Grappling with Pediatric Cancer During COVID-19 Pandemic: How do patients receive care?

Article written by Rowz Fajardo

Edited by Patrick Caro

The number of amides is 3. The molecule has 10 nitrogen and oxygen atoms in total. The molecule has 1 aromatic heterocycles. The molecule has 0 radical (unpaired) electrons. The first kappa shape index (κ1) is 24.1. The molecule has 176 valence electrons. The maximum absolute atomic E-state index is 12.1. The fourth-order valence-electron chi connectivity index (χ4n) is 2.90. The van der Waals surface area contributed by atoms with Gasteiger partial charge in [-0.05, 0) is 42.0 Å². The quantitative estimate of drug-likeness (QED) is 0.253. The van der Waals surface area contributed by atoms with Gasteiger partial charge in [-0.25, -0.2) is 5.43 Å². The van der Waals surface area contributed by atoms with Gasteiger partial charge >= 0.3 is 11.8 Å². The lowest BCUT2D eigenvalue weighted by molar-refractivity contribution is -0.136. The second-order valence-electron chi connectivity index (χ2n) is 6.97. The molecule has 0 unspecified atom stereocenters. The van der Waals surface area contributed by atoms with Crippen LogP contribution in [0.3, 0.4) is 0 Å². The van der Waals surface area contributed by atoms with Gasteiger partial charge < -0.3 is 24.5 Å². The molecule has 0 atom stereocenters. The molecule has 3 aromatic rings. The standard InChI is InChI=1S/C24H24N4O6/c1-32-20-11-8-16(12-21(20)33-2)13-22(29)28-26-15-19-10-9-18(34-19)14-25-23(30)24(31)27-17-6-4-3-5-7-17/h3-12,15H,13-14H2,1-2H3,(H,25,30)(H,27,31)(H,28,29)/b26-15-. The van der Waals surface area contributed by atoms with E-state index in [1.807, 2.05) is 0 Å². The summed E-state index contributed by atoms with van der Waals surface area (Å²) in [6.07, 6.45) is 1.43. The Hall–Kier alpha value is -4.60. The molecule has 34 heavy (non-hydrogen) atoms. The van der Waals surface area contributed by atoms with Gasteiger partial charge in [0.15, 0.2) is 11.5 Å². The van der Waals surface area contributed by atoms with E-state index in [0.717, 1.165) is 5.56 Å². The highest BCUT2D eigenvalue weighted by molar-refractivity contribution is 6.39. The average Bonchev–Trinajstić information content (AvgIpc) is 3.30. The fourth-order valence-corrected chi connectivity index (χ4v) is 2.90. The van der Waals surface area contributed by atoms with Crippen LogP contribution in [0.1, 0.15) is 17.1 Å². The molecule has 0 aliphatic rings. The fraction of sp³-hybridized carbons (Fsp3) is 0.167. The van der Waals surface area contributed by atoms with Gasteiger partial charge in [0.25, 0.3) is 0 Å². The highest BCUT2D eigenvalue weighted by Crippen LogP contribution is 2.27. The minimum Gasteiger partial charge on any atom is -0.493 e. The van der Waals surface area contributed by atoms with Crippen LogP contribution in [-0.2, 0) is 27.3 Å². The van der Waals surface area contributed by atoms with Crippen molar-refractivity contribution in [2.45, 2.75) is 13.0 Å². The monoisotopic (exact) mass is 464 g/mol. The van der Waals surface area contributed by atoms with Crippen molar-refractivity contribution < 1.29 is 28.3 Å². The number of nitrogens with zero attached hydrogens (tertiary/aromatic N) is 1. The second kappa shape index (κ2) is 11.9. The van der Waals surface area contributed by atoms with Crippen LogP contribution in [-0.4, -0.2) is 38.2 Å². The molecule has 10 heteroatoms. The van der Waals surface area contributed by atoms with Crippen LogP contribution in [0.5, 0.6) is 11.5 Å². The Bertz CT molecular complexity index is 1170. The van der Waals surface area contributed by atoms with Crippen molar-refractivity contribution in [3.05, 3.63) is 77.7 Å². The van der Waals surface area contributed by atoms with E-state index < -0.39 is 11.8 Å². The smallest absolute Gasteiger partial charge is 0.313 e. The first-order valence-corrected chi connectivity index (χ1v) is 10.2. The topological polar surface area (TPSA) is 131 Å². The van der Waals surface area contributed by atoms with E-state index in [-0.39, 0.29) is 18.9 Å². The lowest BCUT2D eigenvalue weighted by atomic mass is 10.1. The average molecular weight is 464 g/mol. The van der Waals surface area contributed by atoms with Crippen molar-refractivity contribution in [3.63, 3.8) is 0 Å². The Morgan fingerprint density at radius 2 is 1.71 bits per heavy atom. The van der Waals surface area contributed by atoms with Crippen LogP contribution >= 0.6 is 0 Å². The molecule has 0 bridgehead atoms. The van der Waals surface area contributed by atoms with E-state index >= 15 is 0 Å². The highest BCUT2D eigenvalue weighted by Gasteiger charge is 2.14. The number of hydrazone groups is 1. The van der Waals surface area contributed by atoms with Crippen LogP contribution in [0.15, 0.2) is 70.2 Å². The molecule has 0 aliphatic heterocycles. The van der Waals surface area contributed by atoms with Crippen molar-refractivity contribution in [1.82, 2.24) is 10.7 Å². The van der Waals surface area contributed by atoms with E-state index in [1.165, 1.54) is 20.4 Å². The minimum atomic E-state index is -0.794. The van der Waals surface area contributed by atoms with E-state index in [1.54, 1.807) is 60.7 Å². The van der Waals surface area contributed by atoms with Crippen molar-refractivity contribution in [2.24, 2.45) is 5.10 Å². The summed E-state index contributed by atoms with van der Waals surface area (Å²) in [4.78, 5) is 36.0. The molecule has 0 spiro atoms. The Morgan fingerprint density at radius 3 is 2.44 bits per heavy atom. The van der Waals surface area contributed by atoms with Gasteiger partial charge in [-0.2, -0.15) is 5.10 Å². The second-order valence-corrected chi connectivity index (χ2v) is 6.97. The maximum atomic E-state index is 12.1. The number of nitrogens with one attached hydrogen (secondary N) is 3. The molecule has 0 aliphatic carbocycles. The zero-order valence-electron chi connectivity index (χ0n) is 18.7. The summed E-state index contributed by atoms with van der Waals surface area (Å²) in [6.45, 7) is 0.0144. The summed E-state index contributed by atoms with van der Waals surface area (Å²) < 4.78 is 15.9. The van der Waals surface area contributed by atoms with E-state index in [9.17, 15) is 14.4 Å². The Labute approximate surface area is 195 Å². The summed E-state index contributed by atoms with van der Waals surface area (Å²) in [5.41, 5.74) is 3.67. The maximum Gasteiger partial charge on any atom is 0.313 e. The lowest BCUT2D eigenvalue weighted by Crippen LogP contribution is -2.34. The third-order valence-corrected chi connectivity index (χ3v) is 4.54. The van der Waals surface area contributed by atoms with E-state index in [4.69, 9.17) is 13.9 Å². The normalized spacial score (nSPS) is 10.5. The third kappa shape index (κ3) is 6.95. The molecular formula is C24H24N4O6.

Fighting against a chronic disease at an age where you have barely explored much about the world and life is a tough battle. But with the current global situation, struggling with such a disease is much worse. Children with cancer grapple with their disease while making sure they do not acquire the recent coronavirus disease (COVID-19) because they are one of the most vulnerable to it. The COVID-19 pandemic has deeply affected the world. Countries are struggling with shortages of basic medical care items such as intensive care unit beds, ventilators, personal protective equipment, disinfectants, and even essential household and dietary necessities. Hospitals are mostly affected, striving to maintain safety for their patients and staff, care for the sick, and comfort bereaved families. The COVID-19 has already taken several lives and as it still has no cure, it continuously spreads risks to the people. In the search of the cure for COVID-19, global medical attention is diverted or focused on treating COVID-19 patients and preventing others from infection. Hospital transactions and medical treatments of non-COVID-19 patients, especially those struggling with chronic diseases like cancer, are affected by the restrictions set by country leaders to contain the spread of COVID-19. Several arrangements are altered. One of these is the medical care provision for children with cancer. Response to the COVID-19 pandemic has led to significant modifications in access to care for pediatric cancer. With these changes, how do little warriors of pediatric cancer receive care? What are the changes and interventions in their usual medical transactions? How are the kids given treatments that require machines and the supervision of health experts? How do hospitals ensure their safety against the acquisition of the COVID-19 virus?